Florida judge sets new Zimmerman bail at $1 million
A Florida judge on Thursday ordered George Zimmerman, the neighborhood watch volunteer, who fatally shot unarmed 17-year-old Trayvon Martin released on $1 million bail.
Defense attorney Mark O'Mara said Friday Zimmerman's legal defense fund had a balance of $211,000, UPI
reported. That would be more than enough to pay the 10 percent non-refundable amount of bail charged by most bonding companies.
It remained unclear how long it would take for Zimmerman to be released, the Orlando Sentinel
Seminole County Circuit Judge Kenneth Lester Jr. also ordered Zimmerman to wear a satellite monitoring device and put him on a 6 p.m.-6 a.m. curfew, the Sentinel reported.
Zimmerman had been free on $150,000 bond for five weeks after the crime watch volunteer's Feb. 26 killing of Martin, who was unarmed.
But Lester revoked
Zimmerman's bond last month ordering back to jail, after prosecutors told the judge a website
Zimmerman, 28,created for his legal defense had raised $135,000 at the time of his first bond hearing.
Zimmerman and his wife did not mention the money then, and Shellie Zimmerman even said the couple had limited resources because she was a student and he wasn't working.
But bank records later told a different story. In fact, records revealed money was flowing in from a Web site to support Zimmerman at a rate of $1,000 a day.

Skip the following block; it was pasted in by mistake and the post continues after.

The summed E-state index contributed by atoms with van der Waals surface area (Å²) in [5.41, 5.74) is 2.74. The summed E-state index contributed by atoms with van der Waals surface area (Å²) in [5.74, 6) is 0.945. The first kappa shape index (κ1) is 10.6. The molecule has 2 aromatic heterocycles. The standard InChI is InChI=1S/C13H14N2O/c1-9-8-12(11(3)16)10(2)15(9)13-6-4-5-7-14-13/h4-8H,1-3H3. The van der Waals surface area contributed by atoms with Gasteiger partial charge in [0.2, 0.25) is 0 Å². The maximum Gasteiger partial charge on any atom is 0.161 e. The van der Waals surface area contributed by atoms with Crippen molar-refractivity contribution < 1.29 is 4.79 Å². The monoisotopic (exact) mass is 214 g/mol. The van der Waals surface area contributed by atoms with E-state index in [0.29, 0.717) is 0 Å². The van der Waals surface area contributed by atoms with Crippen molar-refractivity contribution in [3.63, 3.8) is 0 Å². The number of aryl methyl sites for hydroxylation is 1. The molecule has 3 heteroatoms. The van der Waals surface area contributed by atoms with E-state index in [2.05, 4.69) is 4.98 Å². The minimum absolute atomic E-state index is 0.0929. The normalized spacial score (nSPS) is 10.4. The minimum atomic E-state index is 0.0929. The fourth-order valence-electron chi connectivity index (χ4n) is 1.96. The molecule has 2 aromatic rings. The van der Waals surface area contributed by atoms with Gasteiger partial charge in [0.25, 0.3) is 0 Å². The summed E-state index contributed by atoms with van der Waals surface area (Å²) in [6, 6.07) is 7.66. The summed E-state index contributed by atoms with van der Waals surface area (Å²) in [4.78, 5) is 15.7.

Prosecutor Bernie de la Rionda asked for bond to be denied, or else for it to be set at $1 million, saying he had killed an innocent teen and worked with his wife to transfer money between accounts and hide it.
But O'Mara argued Zimmerman was not dangerous or a flight risk and said he has a strong self-defense case.
Even though the judge found that Zimmerman had manipulated the system, he ruled this was not enough to hold him without bail, CNN
"This court has, thus far, declined to exercise its contempt powers and the state failed to prove that the defendant be held without bond," the order stated.
"Under any definition, the defendant has flaunted the system," the order says. "The defendant has tried to manipulate the system when he has been presented the opportunity to do so."
Zimmerman acknowledged fatally shooting Martin in February after he had called police and reported Trayvon as a suspicious person. He said the unarmed teen punched
him, knocked him to the ground and began banging his head into a sidewalk. That's when he said he shot Martin because he feared his life.